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Bank of England Gold Auctions



HM Treasury today announced a restructuring of the UK's reserve holdings to achieve a better balance in the portfolio by increasing the proportion held in currency. This will involve a programme of auctions of gold from the Exchange Equalisation Account, which holds the UK's official reserves of foreign currency and gold, with the proceeds being invested instead in foreign currency assets and retained in the reserves.

It is intended that 125 tonnes of gold (3% of the total reserves) will be offered for sale in a series of five auctions in the financial year 1999/2000, conducted by the Bank of England on HM Treasury's behalf. The first of these auctions will take place on 6 July 1999: thereafter it is envisaged that they will be held every other calendar month, i.e. in September and November 1999 and in January and March 2000. Soon after each auction, the date and details of the next auction will be announced.

It is planned that around 25 tonnes (or 800,000 fine troy ounces) of gold will be offered at each of the five auctions, though the amount may be varied in the light of experience. The gold will take the form of London Good Delivery bars, each weighing about 400 fine troy ounces and located at the Bank of England in London. To encourage the widest possible interest, the Bank will consider bids for a minimum of 400 ounces and multiples thereof, at prices per ounce expressed in US dollars and cents. Successful bidders will be allotted gold in whole bars as near as possible in weight to the quantity of the bid accepted by the Bank.

The first auction will be conducted on a single, or uniform, price basis. Under this format, the bidding process will be competitive: bars will be allotted to the highest bidders, but all successful bidders will pay a single price that is equal to the lowest accepted bid. It is intended that subsequent auctions will also follow this single price format, but the pricing method will be subject to review in the light of experience.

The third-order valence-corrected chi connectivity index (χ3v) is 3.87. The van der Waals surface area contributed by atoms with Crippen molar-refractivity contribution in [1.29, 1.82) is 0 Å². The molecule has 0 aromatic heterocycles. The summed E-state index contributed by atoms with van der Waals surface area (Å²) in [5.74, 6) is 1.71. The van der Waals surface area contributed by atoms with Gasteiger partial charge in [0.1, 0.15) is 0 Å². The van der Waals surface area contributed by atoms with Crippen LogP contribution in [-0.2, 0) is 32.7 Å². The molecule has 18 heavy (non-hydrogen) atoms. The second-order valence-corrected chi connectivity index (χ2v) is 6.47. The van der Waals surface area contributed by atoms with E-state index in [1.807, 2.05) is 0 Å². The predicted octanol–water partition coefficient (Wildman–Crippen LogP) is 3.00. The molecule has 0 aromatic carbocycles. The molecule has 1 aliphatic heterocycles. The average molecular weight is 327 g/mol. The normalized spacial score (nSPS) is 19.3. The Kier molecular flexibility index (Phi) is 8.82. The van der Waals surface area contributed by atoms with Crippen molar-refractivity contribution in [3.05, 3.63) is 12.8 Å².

In the interests of efficiency and security in the bidding process, it is the Bank's current intention that the circle of eligible bidders will comprise members of the London Bullion Market Association (LBMA), including both market makers and ordinary members, and central banks and monetary institutions holding gold accounts at the Bank of England. The auction process will thus be open to the biggest and most active UK and foreign institutions in the international bullion market, of which London is the major centre. LBMA members also represent a broad international customer base, thereby giving other interested parties access to the auctions through the eligible bidders.

The result of the auction will be announced, and successful bidders will be informed of their precise bar allocation and the payment due, as quickly as practicable after the auction has closed. Payment will be in US dollars to the Bank of England's account at the Federal Reserve Bank of New York two business days after the auction has closed. Once the Bank of England has received confirmation of receipt of cleared funds in New York, its preferred approach will be to credit the allotted gold bars to gold accounts held with the Bank of England. Physical collection from the Bank of England in London will also be possible.